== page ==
U.S. unlikely to risk nuclear deal by pressuring Iran on foreign aggression
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The administration says it intends to keep Iran's feet to the fire on these behaviors. "Make no mistake; deal or no deal, we will continue to use all our available tools, including sanctions, to counter Iran's menacing behavior," Treasury Secretary Jack Lew said in April. "Iran knows that our host of sanctions focused on its support for terrorism and its violations of human rights are not, and have never been, up for discussion. The Treasury Department's designations of Iranian-backed terrorist groups...will persist, giving us a powerful tool to go after Iran's attempts to fund terror."8 There is, however, a very real trust deficit between the administration and the both the U.S. public and our allies in the region regarding U.S. policy to the Middle East (think: chemical weapons red-line) and the Iran deal in particular (think: inspections anywhere, anytime). And here's the rub: to effectively counter Iran's menacing behaviors Iranian entities—maybe banks, big business, bonyad foundations—will have to be potential targets for "all our available tools, including sanctions." But the text of the Iran deal itself enshrines Iran's own red-line on sanctions: "Iran has stated that if sanctions are reinstated in whole or in part, Iran will treat that as grounds to cease performing its commitments under the JCPOA in whole or in part."9 Will the U.S. risk undermining the Iran deal by sanctioning Iranian entities for supporting terrorism or abusing human rights?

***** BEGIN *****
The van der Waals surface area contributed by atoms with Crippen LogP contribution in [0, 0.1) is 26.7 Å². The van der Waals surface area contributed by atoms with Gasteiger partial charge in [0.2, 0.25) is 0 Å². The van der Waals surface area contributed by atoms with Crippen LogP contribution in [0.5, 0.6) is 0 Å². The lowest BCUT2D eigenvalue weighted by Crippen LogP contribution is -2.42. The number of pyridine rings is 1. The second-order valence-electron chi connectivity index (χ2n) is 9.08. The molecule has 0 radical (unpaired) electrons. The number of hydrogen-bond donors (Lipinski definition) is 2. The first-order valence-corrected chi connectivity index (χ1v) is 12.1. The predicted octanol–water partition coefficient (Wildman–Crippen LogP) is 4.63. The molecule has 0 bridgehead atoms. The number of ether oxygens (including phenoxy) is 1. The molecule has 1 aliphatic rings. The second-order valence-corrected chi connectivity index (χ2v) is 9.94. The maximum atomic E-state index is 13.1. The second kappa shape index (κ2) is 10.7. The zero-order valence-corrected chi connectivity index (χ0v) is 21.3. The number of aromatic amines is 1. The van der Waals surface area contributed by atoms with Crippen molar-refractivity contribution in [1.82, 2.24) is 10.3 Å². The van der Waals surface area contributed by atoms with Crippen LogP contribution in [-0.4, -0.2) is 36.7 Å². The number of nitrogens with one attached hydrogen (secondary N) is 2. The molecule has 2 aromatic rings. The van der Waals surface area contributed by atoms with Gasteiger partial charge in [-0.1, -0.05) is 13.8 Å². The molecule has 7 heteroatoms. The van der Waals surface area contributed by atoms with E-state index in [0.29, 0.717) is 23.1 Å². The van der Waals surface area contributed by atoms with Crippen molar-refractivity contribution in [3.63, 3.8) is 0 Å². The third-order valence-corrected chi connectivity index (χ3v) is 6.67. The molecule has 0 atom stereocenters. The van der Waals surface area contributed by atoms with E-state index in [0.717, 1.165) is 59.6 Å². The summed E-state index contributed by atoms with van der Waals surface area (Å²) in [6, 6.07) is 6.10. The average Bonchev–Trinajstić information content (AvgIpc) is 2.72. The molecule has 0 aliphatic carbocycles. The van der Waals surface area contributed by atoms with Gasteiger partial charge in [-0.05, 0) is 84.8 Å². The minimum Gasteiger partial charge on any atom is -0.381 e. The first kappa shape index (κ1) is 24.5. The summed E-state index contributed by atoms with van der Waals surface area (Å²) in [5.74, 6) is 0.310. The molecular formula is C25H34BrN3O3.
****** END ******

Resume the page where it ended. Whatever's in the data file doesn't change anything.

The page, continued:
Iran's regime is dedicated to spreading its revolutionary ideology and has a well-established network of terrorist proxies that it funds. If the nuclear deal is completed without addressing Iran's aggressive foreign policy, then it will only add fuel to this fire by giving Iran access to over $100 billion in sanctions relief as well as billions of dollars more in potential foreign direct investment and trade.